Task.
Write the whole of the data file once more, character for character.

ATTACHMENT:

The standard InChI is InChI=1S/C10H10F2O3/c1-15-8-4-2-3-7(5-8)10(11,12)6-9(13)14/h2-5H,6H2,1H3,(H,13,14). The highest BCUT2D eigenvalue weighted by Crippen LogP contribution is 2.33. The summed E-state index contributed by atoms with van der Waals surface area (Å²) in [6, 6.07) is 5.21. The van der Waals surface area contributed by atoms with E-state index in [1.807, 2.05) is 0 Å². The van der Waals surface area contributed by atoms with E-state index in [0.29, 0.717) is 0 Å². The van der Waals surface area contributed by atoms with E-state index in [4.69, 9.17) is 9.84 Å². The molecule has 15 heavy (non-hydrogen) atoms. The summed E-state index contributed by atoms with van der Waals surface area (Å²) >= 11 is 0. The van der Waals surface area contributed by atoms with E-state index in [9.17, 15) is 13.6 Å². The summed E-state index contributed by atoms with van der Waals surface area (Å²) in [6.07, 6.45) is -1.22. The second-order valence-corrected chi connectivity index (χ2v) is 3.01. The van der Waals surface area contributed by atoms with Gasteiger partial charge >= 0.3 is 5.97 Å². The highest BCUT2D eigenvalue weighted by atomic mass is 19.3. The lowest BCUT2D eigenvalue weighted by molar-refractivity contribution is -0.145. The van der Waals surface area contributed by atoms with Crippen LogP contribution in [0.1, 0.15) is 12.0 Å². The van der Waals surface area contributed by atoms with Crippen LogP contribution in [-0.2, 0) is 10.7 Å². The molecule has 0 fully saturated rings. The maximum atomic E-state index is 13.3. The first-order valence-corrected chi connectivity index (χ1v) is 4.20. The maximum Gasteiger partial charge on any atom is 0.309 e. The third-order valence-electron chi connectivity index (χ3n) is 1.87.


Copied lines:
The standard InChI is InChI=1S/C10H10F2O3/c1-15-8-4-2-3-7(5-8)10(11,12)6-9(13)14/h2-5H,6H2,1H3,(H,13,14). The highest BCUT2D eigenvalue weighted by Crippen LogP contribution is 2.33. The summed E-state index contributed by atoms with van der Waals surface area (Å²) in [6, 6.07) is 5.21. The van der Waals surface area contributed by atoms with E-state index in [1.807, 2.05) is 0 Å². The van der Waals surface area contributed by atoms with E-state index in [0.29, 0.717) is 0 Å². The van der Waals surface area contributed by atoms with E-state index in [4.69, 9.17) is 9.84 Å². The molecule has 15 heavy (non-hydrogen) atoms. The summed E-state index contributed by atoms with van der Waals surface area (Å²) >= 11 is 0. The van der Waals surface area contributed by atoms with E-state index in [9.17, 15) is 13.6 Å². The summed E-state index contributed by atoms with van der Waals surface area (Å²) in [6.07, 6.45) is -1.22. The second-order valence-corrected chi connectivity index (χ2v) is 3.01. The van der Waals surface area contributed by atoms with Gasteiger partial charge >= 0.3 is 5.97 Å². The highest BCUT2D eigenvalue weighted by atomic mass is 19.3. The lowest BCUT2D eigenvalue weighted by molar-refractivity contribution is -0.145. The van der Waals surface area contributed by atoms with Crippen LogP contribution in [0.1, 0.15) is 12.0 Å². The van der Waals surface area contributed by atoms with Crippen LogP contribution in [-0.2, 0) is 10.7 Å². The molecule has 0 fully saturated rings. The maximum atomic E-state index is 13.3. The first-order valence-corrected chi connectivity index (χ1v) is 4.20. The maximum Gasteiger partial charge on any atom is 0.309 e. The third-order valence-electron chi connectivity index (χ3n) is 1.87.